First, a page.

When Nzinga’s brother died in 1624, she became Queen. By 1626, though, the Portuguese had gone back on their word. They recognised a different person as the Ndongo leader, a man who aligned with Portugal’s mission. The Portuguese continued to raid Ndongo lands, capturing people and selling them into slavery.

Nzinga and those loyal to her fled westwards. They founded a new state and called it Matamba. There, Nzinga welcomed people who had escaped enslavement and others wronged by the Portuguese.

In 1641, Nzinga’s forces were able to push the Portuguese out of Ndongo. They did so with help from the Netherlands. However, the Portuguese returned and retook control in 1648. Nzinga then focused on building her power in Matamba.

Over the next two decades, Matamba became a well-established state that negotiated on equal footing with European powers because of the genius of Nzinga.

Nzinga lived to the age of 81, dying in 1663. Her sister, Kambu, replaced her as ruler. Today, Nzinga is remembered as an example of a great black woman, a rare African queen who stood up to European colonisers and did her best to protect her people from the evils of the Atlantic Slave Trade. The trading of enslaved people ended in Angola in 1836.

In the land that is called Zimbabwe today lived a woman called Charwe. She is often called Nehanda Charwe Nyakasikana because she was considered to be a medium of Nehanda, a female Shona mhondoro (powerful and revered ancestral spirit).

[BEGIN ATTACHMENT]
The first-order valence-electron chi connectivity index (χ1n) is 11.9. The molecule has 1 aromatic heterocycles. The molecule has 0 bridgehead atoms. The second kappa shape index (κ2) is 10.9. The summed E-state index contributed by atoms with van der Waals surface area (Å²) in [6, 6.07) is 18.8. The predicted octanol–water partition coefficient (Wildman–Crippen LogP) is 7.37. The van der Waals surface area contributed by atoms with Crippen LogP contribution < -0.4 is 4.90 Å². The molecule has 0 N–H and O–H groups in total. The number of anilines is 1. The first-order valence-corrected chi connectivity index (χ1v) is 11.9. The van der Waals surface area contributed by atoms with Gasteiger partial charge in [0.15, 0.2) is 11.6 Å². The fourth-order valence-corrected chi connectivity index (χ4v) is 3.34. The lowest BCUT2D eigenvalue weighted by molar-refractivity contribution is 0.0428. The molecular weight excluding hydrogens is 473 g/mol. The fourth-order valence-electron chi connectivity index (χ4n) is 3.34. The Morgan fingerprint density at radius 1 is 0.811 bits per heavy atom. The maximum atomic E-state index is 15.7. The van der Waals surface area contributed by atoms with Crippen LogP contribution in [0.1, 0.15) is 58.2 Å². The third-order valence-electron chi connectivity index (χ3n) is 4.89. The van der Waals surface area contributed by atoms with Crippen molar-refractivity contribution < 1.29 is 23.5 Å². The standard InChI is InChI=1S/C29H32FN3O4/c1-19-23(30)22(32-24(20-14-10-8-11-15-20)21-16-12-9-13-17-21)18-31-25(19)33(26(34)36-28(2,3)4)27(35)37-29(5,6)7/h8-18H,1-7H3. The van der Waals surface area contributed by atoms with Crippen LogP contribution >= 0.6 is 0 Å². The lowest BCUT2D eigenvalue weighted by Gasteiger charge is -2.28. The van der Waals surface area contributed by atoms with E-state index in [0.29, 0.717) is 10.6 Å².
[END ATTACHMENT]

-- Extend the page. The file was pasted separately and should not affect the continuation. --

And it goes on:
Nehanda was one of the major spiritual leaders of African resistance to white rule during the late 19th century.

Nehanda Charwe, along with the mediums of two other mhondoros, Mukwati in Matabeleland but especially Kagubi in western Mashonaland found herself organising and directing her people’s resistance to assaults and take over by the British colonialists.

Charwe Nehanda is remembered as a dominant influence during the uprisings of 1896-97, particularly in the Mazowe area of present day Zimbabwe. Charwe is renowned for executing the Native Commissioner of the Mazowe district, Pollard, in protest over the ill-treatment of the indigenous people.

Although she was later executed for her actions in 1898, she has been renowned for being the one responsible for fuelling the liberation war struggle. Charwe’s resistance later led to her execution by hanging whereupon she made a declaration that ‘mapfupa angu achamuka’ (my bones shall rise). This declaration has become well known across the black world, from Africa to the Caribbean region.

As a result, when black people started to become more organised against the white settlers in the 1970’s till Zimbabwe’s independence in 1980, Nehanda became an icon of this struggle which is often called the Second Chimurenga.